Legislature passes 'everything but marriage' bill

Legislature passes 'everything but marriage' bill
OLYMPIA, Wash. (AP) — Same-sex domestic partners would have all the rights and benefits that Washington state offers married couples under a bill that passed the state Legislature Wednesday.

After nearly two hours of debate, the House approved the Senate-passed measure on a mostly party-line 62-35 vote. It now goes to Gov. Chris Gregoire, who said she will sign it into law.

"Our state is one that thrives on diversity," Gregoire said in a statement. "We have to respect and protect all of the families that make up our communities."

The bill expands on previous domestic partnership laws by adding such partnerships to all remaining areas of state law where currently only married couples are mentioned. The statutes range from labor and employment rights to pensions and other public employee benefits.

"This bill completes our work on domestic partnerships by making sure that we state clearly our intention to treat domestic partners in our state equally," said Rep. Jamie Pedersen, D-Seattle, the bill's sponsor and one of six gay lawmakers in the Legislature.

Pedersen said it was important to give gay and lesbian families "greater certainty that they'll be entitled to the same respect and the same protection that we bestow on all families."

As of Wednesday, more than 5,000 domestic partnership registrations had been filed since July 2007.

Two Republicans voted for the bill, Reps. Norm Johnson of Yakima and Maureen Walsh of College Place. One Democrat voted against it, Rep. Mark Miloscia of Federal Way.

Opponents said the measure will have a detrimental effect on traditional marriage.

"We cannot elevate the legal standing of domestic partnerships to equate with marriage and not have profound impact on the status of marriage in this state," said Rep. Jay Rodne, R-Snoqualmie.

The underlying domestic partnership law, which Sen. Ed Murray, D-Seattle, spearheaded two years ago, provided hospital visitation rights, the ability to authorize autopsies and organ donations, and inheritance rights when there is no will.

Last year, lawmakers expanded that law to give domestic partners standing under laws covering probate and trusts, community property and guardianship.

To be registered as partners, couples must share a home, must not be married or in a domestic relationship with someone else, and be at least 18.

In a provision similar to California law, under the underlying law in this state, unmarried heterosexual senior couples also are eligible for domestic partnerships if one partner is at least 62. Lawmakers said that provision is needed to help seniors who are at risk of losing pension rights and Social Security benefits if they remarry.

Iowa, Vermont, Connecticut and Massachusetts have legalized gay marriage. Same-sex marriage was legal in California for five months until a state referendum to ban it passed last fall.

Bills to allow same-sex marriage are currently before lawmakers in New Hampshire, Maine, New York and New Jersey.

New Jersey, California, New Hampshire, Oregon, Washington and the District of Columbia have laws that either recognize civil unions or domestic partnerships that afford same-sex couples similar rights to marriage. Thirty states have gay marriage bans in their constitutions.

The Washington state Legislature has passed a measure that would expand the state's domestic partnership law to include "everything but marriage." The bill would give additional spousal rights and benefits to domestic partners, including same-sex couples and unmarried senior heterosexual couples, in various areas of state law.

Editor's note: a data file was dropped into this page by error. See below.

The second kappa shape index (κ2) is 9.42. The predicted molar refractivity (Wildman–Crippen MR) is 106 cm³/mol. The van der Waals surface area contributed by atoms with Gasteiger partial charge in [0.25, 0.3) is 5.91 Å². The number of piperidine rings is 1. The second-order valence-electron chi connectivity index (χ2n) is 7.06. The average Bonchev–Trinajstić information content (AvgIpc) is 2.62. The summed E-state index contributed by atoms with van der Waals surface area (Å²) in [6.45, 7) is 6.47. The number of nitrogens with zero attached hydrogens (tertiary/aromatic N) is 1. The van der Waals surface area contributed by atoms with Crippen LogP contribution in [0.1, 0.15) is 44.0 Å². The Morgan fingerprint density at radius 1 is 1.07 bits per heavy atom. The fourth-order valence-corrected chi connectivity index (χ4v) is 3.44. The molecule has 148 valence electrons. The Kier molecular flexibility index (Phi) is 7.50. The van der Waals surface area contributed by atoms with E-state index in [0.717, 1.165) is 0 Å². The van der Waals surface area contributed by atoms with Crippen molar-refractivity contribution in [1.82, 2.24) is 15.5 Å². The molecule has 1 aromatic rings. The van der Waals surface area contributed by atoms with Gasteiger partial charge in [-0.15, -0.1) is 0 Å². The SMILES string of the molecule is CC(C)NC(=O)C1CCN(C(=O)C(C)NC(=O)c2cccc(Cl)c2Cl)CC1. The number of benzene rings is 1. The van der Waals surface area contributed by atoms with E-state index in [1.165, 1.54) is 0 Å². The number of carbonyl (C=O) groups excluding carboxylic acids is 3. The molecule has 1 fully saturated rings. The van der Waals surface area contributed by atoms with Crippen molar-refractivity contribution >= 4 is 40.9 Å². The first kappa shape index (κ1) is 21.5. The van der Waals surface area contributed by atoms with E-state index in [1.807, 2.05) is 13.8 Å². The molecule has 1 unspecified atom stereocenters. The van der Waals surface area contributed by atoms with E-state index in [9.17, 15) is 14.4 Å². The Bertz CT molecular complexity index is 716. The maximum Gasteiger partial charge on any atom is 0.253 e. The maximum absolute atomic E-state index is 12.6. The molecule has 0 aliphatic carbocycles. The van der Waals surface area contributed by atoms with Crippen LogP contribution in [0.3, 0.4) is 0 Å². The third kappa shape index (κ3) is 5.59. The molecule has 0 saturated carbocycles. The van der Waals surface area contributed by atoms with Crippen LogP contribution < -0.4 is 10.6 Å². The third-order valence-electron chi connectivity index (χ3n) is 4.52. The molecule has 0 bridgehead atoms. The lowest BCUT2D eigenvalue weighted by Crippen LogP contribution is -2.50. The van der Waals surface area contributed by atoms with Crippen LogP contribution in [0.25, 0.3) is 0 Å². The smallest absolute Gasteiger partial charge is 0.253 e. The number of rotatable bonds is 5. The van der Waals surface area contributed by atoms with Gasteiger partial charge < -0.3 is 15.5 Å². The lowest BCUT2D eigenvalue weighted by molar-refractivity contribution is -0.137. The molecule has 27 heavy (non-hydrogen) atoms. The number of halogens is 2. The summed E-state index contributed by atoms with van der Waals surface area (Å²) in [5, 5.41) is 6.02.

Among them:

-The right to use sick leave to care for a domestic partner.

-The right to wages and benefits when a domestic partner is injured, and to unpaid wages upon the death of a domestic partner.

-The right to unemployment and disability insurance benefits.

-The right to workers' compensation coverage.

-Insurance rights, including rights under group policies, policy rights after the death of a domestic partner, conversion rights and continuing coverage rights.

-Rights related to adoption, child custody and child support.

-Business succession rights.


The current domestic partnership law already addresses:

-Some public assistance provisions, such as access to state-funded domestic violence shelters.

-Rights and obligations for public officials' domestic partners to file public disclosure reports.

-Probate and trust laws.

-Guardianship and power of attorney issues.

-Judicial process and victim rights, including testimonial privileges that allow domestic partners the right to refuse to testify against each other in court.

-Dissolution, parenting plans and child support laws.

-Community property and other property rights and responsibilities.

-Homestead exemption laws.

-Health care facility visitation rights.

-Ability to grant consent for health care for a partner who is not competent. Health care providers can disclose patient information to the patient's partner.

-Title and rights to cemetery plots and rights of interment.

-Right to control disposition of a deceased partner's remains, including right to make anatomical gifts, authorize autopsies and consent to remove partner's remains from a cemetery plot.

-Inheritance rights when the domestic partner dies without a will.

-Administration of an estate if the domestic partner dies without a will or if the named representative declines or is unable to serve.

-Making domestic partners beneficiaries of wrongful-death actions. Lawsuits for wrongful death could be brought on behalf of a surviving domestic partner.

-Requiring that information recorded on death certificates include domestic partnership status.